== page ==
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Singapore picks Boeing F-15 over Rafale of France
Updated: 2005-09-07 09:11

The US-made Boeing F-15 Eagle has defeated the French-built Rafale in a dogfight for a billion-dollar fighter contract in Singapore, dealing a blow to European interests in Asia's booming arms market, AFP reported.

The French defense ministry has expressed "regret" following Singapore's announcement late Tuesday that it was in talks with Boeing for its new generation of fighters, a decision closely watched by other buyers.

"It is a sovereign decision of the Singaporean state. France respects it. Even if we regret it, this decision will not detract from the quality of our bilateral relations," the ministry said in a statement.

"In a hard-driving international competition involving several aircraft, the Rafale was one of the two finalists," the statement said, adding that "the current weakness of the dollar however seemed to have been a determining factor for our competition."

US F-15 Eagle warplanes fly in an undisclosed location.
US F-15 Eagle warplanes fly in an undisclosed location.[AFP/file]
The Rafale and F-15 were shortlisted after the Eurofighter Typhoon was knocked out of the running for new fighters to replace a squadron of aging A4SU Super Skyhawks, upgrades of US-made aircraft first bought in the 1970s.

Singapore is expected to order about 20 F-15s for a total of some one billion dollars (800 million euros), industry sources said.

A fighter squadron typically has 20-24 aircraft.

A terse Singapore Ministry of Defence statement Tuesday said it was "in the process of seeking final clarifications and contract negotiation with Boeing" for the fighter deal.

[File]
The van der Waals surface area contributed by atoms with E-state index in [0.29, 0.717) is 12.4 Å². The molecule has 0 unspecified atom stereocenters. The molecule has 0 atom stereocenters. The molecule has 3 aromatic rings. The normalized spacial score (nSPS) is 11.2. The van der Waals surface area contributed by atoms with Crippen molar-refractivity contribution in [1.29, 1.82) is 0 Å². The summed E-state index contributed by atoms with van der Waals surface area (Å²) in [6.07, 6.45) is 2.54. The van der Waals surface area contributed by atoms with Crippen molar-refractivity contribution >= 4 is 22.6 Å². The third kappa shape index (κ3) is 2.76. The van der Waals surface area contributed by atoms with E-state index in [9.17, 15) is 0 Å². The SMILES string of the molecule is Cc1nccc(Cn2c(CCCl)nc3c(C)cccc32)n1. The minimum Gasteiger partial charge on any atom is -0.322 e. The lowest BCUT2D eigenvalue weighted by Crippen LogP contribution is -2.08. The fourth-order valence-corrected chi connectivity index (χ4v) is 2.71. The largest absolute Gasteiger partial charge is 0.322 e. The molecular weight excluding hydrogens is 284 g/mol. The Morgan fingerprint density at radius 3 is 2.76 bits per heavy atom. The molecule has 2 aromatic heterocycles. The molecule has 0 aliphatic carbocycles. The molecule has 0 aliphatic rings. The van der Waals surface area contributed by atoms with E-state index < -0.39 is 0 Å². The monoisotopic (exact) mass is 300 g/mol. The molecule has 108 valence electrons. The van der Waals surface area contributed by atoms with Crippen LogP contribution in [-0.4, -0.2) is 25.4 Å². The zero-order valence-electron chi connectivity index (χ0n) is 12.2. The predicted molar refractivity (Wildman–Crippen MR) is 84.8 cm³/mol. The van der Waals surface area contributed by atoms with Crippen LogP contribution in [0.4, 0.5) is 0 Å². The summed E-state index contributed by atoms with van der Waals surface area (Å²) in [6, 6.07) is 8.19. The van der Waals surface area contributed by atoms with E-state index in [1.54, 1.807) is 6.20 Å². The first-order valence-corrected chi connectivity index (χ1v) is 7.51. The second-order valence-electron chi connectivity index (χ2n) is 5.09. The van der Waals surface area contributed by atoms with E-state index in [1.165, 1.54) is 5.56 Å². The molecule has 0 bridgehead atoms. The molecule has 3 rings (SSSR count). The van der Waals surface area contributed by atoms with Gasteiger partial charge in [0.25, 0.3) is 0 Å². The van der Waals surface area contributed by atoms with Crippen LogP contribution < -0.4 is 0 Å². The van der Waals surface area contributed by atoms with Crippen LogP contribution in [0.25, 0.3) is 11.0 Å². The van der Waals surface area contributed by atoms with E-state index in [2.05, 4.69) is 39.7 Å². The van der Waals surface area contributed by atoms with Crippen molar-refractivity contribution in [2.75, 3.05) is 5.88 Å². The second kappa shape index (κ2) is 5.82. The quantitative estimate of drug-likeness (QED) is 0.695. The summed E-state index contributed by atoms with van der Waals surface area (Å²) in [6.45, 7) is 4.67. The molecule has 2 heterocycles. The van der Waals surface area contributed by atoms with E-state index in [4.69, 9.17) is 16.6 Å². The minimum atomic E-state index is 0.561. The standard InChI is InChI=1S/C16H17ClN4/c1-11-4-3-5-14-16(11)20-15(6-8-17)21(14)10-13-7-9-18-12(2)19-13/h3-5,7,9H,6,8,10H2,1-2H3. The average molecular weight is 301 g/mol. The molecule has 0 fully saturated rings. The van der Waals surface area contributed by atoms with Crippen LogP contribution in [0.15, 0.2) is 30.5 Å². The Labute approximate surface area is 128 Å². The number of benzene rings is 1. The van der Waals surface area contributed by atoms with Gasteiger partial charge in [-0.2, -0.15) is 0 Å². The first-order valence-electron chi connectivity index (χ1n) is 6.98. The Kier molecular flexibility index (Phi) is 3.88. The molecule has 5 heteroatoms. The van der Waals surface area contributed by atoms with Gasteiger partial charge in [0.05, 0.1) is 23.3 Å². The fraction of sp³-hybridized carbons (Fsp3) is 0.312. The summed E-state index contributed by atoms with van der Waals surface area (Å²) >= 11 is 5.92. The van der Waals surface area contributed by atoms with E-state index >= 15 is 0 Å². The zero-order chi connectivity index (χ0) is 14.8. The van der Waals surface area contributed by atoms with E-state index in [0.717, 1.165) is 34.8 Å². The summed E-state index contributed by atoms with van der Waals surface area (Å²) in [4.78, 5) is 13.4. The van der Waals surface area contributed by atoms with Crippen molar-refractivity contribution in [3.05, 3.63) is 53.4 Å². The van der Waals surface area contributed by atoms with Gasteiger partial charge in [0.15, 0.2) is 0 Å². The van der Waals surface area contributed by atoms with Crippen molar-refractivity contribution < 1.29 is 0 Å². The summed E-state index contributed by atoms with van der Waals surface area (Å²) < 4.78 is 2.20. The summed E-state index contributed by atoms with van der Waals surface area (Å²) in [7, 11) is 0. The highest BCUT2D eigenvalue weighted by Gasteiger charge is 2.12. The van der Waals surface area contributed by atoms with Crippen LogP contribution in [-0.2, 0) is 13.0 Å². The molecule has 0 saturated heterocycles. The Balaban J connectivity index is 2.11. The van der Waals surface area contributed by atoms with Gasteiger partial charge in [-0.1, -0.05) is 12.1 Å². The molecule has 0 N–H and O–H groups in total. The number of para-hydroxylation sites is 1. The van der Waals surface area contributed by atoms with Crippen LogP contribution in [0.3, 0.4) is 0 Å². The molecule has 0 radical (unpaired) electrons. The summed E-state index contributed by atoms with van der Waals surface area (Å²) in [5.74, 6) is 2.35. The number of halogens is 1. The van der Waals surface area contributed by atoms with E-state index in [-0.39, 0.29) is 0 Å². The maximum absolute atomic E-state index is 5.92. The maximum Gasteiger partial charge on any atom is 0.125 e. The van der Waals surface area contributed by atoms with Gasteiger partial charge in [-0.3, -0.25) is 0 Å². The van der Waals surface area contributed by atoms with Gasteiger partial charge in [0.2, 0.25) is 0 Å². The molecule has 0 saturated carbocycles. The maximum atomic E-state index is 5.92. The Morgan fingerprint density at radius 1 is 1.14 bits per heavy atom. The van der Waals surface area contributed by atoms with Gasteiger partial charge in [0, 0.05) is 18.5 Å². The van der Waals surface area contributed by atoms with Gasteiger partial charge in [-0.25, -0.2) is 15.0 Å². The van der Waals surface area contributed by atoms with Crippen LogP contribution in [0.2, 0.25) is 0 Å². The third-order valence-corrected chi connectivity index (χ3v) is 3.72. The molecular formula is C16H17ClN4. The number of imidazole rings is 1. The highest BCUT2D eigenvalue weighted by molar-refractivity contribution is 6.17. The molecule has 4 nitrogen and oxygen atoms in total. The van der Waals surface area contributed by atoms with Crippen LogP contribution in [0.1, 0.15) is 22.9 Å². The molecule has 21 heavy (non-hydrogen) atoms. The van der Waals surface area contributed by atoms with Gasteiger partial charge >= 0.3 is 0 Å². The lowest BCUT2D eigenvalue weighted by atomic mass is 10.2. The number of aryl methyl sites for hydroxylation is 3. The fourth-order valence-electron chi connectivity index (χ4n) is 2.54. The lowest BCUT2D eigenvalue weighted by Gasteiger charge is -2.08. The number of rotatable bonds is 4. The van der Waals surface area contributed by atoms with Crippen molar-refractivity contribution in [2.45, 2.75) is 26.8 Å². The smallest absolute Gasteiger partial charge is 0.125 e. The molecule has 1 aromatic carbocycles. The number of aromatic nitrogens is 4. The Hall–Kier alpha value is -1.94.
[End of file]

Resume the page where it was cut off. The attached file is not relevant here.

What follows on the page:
While Singapore stopped short of declaring a final agreement, military aviation sources said the wording of the announcement on what is called the Next Fighter Replacement Programme was a mere formality.

The wealthy city-state's choice of fighter was keenly awaited in the world arms industry because Singapore is regarded as a picky buyer whose rigorous selection process influences other countries' decisions.

It was a blow to French manufacturer Dassault Aviation, which had been eagerly looking for a foreign buyer for the Rafale.

Singapore also operates F-16 Fighting Falcons and F-5 Tigers as part of Southeast Asia's most modern military arsenal.

Part of Singapore's air force is stationed in friendly countries like the United States, France and Australia because it does not have enough air space for training.

Robert Karniol, Asia-Pacific editor of Jane's Defence Weekly, said he was "a bit surprised" by the announcement, saying the Rafale would have had "longer legs" as the new-generation aircraft for Singapore.

"I don't see the F-15 twenty years from now being particularly effective in that environment," he said, adding that Singapore could still opt for another type of fighter in "phase two" of its long-term fighter acquisition program.

The Singapore statement came two weeks after the US Defense Department notified Congress of the possible sale to Singapore of advanced weapons, logistics and training as part of the proposed F-15 fighter sale.

They include supersonic air-to-air missiles and satellite-guided bombs.

The US Defense Security and Cooperation Agency said the proposed sale of weapons and logistics for the F-15 would be worth 741 million dollars if all options were exercised.

Singapore's defence spending for the current financial year of 9.26 billion Singapore dollars (5.8 billion US) accounts for 31.2 percent of the national budget, one of the highest in Asia.

France, which hosts a squadron of Singaporean Skyhawks at a training facility, had lobbied vigorously for the Rafale but Singapore is a close US ally and not even President Jacques Chirac's personal intervention was able to swing the deal.

The Rafale is a multi-role combat aircraft, capable of performing a wide range of missions day or night in all-weather conditions. For its part Boeing has pointed to the F-15's performance in actual combat as one of its main advantages.

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